Energy efficiency requires investment in infrastructure, digitalisation and innovation. It is always cheaper to invest in means that ensure efficient use of each energy unit produced, than investment on energy production capacity, which in addition to being costly are also harmful to the environment. We need to invest in isolating our houses better, isolating public and commercial buildings, using more efficient and smart appliances, reducing losses in production and transportation assets, smart girds, etc. Government’s role should be to create policies and conditions that incentivise such investments, while each of us should understand that there is a bigger price to be paid fur future generation if we do not act also with self-initiative.
The other dimension of using less is through active demand reduction. The electricity demand curve is one amongst the least elastic demand curves across different classes of assets and commodities. This is largely because of the high reliance that we have on electricity as a service and commodity. Nevertheless, there is a great deal of demand that can be reduced on industrial, small and medium businesses and even household consumption. In more mature markets, industrial demand participates in the market and acts based on the price signals. There is a considerable potential on smaller consumers to act, either through intermediary, the so-called aggregators, or directly simply by being an active consumers.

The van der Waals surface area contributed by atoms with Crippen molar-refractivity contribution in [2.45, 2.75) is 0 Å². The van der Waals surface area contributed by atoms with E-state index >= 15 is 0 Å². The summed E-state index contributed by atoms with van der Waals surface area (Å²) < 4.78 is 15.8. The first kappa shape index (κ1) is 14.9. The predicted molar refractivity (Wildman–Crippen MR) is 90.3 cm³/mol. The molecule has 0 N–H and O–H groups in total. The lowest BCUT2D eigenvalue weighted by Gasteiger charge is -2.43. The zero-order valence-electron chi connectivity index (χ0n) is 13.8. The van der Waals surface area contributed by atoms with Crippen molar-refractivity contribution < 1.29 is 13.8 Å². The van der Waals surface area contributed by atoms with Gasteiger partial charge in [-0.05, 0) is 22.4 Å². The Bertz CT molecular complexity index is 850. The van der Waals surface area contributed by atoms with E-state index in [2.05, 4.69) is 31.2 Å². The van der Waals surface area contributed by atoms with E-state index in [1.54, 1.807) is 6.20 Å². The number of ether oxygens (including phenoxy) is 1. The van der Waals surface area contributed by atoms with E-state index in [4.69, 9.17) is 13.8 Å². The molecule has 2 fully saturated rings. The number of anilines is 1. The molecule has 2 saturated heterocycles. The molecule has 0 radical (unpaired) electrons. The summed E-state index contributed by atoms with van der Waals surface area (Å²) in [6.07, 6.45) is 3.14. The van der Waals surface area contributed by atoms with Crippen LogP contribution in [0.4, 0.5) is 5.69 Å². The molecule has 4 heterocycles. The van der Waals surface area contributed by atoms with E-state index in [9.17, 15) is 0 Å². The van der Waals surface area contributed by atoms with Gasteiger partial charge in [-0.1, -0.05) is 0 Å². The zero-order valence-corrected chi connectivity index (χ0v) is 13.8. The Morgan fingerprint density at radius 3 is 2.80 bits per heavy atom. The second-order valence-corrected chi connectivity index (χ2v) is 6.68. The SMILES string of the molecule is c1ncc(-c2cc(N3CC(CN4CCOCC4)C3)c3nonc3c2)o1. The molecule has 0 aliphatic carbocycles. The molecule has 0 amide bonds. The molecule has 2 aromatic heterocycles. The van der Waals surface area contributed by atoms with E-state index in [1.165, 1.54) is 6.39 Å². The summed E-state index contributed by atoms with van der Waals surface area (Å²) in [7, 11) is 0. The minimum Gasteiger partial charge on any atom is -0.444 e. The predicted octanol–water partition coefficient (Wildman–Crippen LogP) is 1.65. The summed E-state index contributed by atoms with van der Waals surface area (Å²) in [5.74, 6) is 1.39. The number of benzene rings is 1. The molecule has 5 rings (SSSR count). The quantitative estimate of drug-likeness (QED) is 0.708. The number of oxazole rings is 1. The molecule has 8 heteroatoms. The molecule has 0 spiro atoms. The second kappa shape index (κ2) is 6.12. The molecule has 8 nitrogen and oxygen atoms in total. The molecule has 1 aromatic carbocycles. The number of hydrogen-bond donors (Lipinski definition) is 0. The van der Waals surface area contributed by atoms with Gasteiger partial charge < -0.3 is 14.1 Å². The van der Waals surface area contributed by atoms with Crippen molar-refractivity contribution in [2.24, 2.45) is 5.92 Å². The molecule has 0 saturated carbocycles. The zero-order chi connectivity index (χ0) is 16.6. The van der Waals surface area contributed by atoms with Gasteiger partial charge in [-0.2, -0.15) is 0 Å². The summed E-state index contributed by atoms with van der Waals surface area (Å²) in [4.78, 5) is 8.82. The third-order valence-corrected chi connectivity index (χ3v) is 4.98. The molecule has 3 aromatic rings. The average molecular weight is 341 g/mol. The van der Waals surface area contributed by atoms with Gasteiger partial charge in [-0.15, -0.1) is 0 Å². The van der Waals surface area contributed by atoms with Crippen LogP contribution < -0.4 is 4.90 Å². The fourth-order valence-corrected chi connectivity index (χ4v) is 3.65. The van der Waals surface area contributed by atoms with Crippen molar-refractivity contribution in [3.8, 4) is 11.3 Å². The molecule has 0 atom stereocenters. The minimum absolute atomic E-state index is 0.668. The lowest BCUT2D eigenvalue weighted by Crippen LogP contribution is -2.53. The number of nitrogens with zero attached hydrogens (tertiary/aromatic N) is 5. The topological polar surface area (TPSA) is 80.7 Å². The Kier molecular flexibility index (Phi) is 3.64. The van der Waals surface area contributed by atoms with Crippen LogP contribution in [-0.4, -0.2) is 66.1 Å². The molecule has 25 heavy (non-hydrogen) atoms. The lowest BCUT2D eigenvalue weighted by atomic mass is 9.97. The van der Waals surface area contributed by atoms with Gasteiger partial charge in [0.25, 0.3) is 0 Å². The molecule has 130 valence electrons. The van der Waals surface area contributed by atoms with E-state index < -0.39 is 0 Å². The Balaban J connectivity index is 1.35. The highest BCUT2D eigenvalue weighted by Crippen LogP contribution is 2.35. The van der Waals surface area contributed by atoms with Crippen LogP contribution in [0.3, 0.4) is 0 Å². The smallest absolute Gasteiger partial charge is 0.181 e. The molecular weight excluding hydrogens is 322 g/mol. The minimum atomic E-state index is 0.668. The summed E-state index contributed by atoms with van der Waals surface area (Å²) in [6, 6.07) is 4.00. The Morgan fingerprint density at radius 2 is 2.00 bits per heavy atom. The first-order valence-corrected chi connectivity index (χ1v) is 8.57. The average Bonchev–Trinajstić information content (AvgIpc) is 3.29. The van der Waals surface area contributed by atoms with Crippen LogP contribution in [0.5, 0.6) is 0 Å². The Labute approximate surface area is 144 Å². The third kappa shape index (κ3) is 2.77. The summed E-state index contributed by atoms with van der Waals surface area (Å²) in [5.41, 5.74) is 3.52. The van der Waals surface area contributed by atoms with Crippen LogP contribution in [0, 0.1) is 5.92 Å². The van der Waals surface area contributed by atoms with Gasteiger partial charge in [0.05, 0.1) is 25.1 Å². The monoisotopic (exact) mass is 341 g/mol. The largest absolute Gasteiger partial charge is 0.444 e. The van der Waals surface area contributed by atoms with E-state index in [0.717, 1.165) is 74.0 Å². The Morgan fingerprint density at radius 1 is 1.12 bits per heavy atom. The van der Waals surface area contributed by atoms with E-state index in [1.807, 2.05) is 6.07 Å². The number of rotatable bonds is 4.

How do we become active consumers even in a non or less smart houses?
We could start by using less energy through not using electric lamps in the daylight; invest in energy efficient LED lights; turning lights or some of the lights off when we don’t need brightly lightened rooms; reduce the heater (including the hot water) or cooler for two or three degrees lower or higher; heat or cool only rooms that are used; unplug all appliances (chargers, screens, etc.) that we are not using, invest in smart appliances if you can afford, and respond to the calls made by your supplier, system operator and Governments in relation to the demand reduction. If all these actions we do, in particular during the peak hours which are the hours in the evening or daytime in general, and then add also actions which shift demand, such as using dish washer, washing machine, ironing, and other machines and appliances during very early or night hours, the benefits are tripled.
Such actions make you a great contributor in the fight against climate change and fight against reliance on Russian gas, make the demand curve more elastic (meaning that energy price even for the energy units we use is lower), and ultimately reduce our energy bills.
No matter how big your energy consumption is, don’t miss the chance to be among the heroes against these aggressions.
Writes: Arben Kllokoqi
The author is currently working for EFET as Director for Electricity Market Design and has previously worked for the Energy Community Secretariat as Electricity Market Expert. The views and opinions expressed in this text are those of the speakers and do not necessarily reflect the views or positions of any entities he works or worked for.